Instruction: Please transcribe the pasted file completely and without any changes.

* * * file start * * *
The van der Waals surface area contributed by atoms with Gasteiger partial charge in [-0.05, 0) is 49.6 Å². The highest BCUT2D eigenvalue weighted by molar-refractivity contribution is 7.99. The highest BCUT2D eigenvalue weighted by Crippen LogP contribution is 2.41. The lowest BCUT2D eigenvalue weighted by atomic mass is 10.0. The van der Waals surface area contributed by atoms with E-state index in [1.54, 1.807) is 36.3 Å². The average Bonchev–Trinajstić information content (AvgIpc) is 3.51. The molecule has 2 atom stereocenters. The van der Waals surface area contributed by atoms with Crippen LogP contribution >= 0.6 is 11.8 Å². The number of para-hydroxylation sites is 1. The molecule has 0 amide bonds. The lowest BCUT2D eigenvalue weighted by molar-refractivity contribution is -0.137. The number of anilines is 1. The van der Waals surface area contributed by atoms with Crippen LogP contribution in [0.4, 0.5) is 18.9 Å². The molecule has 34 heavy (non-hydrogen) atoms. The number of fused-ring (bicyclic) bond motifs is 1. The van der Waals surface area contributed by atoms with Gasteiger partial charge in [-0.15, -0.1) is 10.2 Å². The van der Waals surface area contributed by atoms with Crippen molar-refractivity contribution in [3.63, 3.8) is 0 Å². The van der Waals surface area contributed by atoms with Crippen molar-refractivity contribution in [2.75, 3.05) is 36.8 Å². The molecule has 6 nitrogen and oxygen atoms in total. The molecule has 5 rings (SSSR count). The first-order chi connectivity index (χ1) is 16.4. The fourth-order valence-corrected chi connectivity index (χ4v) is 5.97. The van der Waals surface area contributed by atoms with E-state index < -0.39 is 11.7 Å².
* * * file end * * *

The van der Waals surface area contributed by atoms with Gasteiger partial charge in [-0.05, 0) is 49.6 Å². The highest BCUT2D eigenvalue weighted by molar-refractivity contribution is 7.99. The highest BCUT2D eigenvalue weighted by Crippen LogP contribution is 2.41. The lowest BCUT2D eigenvalue weighted by atomic mass is 10.0. The van der Waals surface area contributed by atoms with E-state index in [1.54, 1.807) is 36.3 Å². The average Bonchev–Trinajstić information content (AvgIpc) is 3.51. The molecule has 2 atom stereocenters. The van der Waals surface area contributed by atoms with Crippen LogP contribution >= 0.6 is 11.8 Å². The number of para-hydroxylation sites is 1. The molecule has 0 amide bonds. The lowest BCUT2D eigenvalue weighted by molar-refractivity contribution is -0.137. The number of anilines is 1. The van der Waals surface area contributed by atoms with Crippen LogP contribution in [0.4, 0.5) is 18.9 Å². The molecule has 34 heavy (non-hydrogen) atoms. The number of fused-ring (bicyclic) bond motifs is 1. The van der Waals surface area contributed by atoms with Gasteiger partial charge in [-0.15, -0.1) is 10.2 Å². The van der Waals surface area contributed by atoms with Crippen molar-refractivity contribution in [3.63, 3.8) is 0 Å². The van der Waals surface area contributed by atoms with Crippen molar-refractivity contribution in [2.75, 3.05) is 36.8 Å². The molecule has 6 nitrogen and oxygen atoms in total. The molecule has 5 rings (SSSR count). The first-order chi connectivity index (χ1) is 16.4. The fourth-order valence-corrected chi connectivity index (χ4v) is 5.97. The van der Waals surface area contributed by atoms with E-state index < -0.39 is 11.7 Å².